ORLANDO, Fla. — The housing market could gradually begin to emerge from its doldrums this year, industry analysts said yesterday, but their forecast depends on a steady ramp-up in hiring and for the US jobless rate to get no worse than it is right now.
And even if their outlook proves true, a full housing recovery is still more than two years away. The forecast delivered at the International Builders’ Show sees economic growth sharply lifting home sales and residential construction over the next two years, but from near-historic lows posted last year.
Many home builders, however, remain unconvinced that a recovery is brewing. Most, like Lennar Corp., at best see the market not getting any worse.
Still, forecasts by David Crowe, chief economist for the National Association of Home Builders, and Freddie Mac chief economist Frank Nothaft are cautiously optimistic.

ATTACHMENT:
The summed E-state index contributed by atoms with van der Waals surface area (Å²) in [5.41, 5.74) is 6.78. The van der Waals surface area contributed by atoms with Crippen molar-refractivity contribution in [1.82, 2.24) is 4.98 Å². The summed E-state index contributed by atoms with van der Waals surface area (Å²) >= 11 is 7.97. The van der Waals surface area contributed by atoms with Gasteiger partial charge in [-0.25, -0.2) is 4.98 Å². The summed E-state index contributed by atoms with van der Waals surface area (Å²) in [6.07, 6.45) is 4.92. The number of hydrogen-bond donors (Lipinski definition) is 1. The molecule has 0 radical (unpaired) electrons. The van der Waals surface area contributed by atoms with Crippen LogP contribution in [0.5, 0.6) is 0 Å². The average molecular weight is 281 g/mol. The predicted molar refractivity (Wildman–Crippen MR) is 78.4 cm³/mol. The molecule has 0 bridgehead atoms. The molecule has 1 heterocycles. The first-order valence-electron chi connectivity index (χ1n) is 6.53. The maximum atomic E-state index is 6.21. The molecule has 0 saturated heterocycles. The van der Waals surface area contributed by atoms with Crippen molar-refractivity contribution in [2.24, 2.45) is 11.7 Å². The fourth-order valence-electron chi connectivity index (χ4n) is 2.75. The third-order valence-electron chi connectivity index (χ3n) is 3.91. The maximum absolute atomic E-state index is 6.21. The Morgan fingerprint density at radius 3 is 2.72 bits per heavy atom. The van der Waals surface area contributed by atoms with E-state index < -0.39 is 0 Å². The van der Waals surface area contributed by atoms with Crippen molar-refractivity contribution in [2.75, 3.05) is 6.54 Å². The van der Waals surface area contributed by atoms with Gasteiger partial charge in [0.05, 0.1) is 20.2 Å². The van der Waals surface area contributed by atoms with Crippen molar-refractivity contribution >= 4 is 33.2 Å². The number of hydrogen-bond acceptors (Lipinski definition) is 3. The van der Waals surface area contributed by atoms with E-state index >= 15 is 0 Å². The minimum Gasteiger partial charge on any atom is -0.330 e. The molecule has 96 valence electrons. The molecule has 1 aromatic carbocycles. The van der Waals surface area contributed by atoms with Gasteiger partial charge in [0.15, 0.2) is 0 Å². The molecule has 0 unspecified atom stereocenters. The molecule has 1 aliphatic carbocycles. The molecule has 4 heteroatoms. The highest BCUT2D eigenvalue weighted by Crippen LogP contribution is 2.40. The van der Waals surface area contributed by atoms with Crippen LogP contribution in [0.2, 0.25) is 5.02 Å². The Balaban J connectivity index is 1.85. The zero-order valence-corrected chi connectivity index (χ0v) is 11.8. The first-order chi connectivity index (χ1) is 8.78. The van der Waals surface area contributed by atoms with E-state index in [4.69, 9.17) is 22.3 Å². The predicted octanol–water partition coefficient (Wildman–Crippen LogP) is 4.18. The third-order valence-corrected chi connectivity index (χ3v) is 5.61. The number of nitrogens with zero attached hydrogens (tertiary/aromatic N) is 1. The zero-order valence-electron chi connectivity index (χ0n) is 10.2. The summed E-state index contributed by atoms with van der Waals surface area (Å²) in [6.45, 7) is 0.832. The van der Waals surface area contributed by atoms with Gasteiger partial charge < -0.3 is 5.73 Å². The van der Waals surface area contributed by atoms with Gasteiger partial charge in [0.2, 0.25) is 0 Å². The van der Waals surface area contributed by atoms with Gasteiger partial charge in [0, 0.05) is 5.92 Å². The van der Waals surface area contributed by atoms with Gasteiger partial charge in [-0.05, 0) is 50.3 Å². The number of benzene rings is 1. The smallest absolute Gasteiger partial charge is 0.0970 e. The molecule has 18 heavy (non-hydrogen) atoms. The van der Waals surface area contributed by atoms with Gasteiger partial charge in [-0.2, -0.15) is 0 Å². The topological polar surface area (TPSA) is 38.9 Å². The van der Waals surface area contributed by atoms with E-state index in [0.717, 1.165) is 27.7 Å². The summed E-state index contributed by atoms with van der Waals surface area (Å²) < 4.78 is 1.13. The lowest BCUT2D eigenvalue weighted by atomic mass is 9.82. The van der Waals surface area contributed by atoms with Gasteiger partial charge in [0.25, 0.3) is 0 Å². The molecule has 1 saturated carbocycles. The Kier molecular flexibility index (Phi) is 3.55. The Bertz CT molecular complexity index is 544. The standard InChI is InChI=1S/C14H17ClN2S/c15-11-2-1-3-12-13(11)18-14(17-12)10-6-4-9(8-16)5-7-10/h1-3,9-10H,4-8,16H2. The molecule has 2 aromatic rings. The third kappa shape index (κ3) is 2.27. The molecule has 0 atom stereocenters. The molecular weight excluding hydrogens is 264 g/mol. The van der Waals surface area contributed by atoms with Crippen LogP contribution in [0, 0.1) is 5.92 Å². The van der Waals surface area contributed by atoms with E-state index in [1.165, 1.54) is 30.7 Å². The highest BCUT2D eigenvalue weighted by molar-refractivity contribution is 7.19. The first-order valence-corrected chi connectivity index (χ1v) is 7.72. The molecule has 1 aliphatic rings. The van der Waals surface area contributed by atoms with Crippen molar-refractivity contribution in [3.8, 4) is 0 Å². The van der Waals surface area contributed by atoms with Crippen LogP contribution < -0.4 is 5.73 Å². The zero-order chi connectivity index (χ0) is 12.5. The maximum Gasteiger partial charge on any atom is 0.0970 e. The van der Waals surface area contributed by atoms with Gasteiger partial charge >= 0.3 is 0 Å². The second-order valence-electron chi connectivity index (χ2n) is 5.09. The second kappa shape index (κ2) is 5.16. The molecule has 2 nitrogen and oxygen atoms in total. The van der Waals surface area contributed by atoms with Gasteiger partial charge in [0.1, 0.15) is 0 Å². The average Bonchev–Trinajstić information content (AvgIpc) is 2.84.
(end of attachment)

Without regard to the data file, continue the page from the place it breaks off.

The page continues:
Crowe’s forecast hinges on the US jobless rate getting no worse than 9.4 percent and employment growth accelerating to a pace of 200,000 jobs a month by the end of 2012.
“Home sales are going to struggle, but they will follow employment,’’ Crowe said.
Single-family home construction will rise 21 percent to 575,000 this year, Crowe said.
Nothaft also sees home construction rising about 20 percent.
Associated Press January 13, 2011